The first logical fallacy he is committing is the Appeal to Worse Problems (more formally known as the Fallacy of Relative Privation). All of these other things, he argues, cause more deaths, so we shouldn’t waste any time worrying about mass shootings until we eliminate all of those other causes of death. It’s a specialized kind of false dichotomy or dilemma: implying that we can only choose to worry work on a solution to one of the things in front of us.
Another problem is that several of the things in the list have no relationship whatsoever to the problem at hand. That the couple that could be argued to have a relationship, it’s a very weak one.
Medical errors, by definition, are not intentional acts. One has to be licensed as a medical professional and in most jurisdictions receive regular training and sometimes re-certification in order to practice medicine. Another way they differ from mass shootings is that we have systems in place designed to study such errors in order to find ways to make them less likely to happen. We have systems in place to apply those lessons. We have nothing like this for mass shootings.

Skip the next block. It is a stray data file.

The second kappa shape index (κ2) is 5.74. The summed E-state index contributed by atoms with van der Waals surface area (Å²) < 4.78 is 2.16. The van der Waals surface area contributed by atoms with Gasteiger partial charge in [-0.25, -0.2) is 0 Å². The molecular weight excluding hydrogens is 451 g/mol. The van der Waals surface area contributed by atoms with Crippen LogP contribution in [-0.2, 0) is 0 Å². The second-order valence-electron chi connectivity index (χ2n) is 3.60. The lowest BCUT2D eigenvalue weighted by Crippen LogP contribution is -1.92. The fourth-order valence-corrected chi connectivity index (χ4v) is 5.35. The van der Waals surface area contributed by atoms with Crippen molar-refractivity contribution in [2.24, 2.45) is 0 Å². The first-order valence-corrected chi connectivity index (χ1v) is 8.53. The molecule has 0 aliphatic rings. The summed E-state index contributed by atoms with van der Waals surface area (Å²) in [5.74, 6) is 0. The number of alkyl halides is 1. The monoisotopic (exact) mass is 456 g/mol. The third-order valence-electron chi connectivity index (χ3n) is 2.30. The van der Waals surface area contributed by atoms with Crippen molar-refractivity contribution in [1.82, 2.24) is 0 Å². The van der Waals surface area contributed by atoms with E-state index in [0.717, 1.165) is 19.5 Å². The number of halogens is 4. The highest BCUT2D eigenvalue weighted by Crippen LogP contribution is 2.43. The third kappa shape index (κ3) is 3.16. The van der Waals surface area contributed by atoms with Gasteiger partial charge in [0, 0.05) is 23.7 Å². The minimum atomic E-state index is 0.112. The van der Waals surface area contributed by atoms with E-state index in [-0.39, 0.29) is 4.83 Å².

Flu is not an intentional act by a human, it is caused by a virus. We have vaccines to reduce the incidence of flu. We have medications to reduce the severity of flu when it happens. We have entire teams of experts constantly studying flu and looking for ways to improve the vaccines and educate people in other ways to reduce their odds of catching flu. We have nothing like this for mass shootings.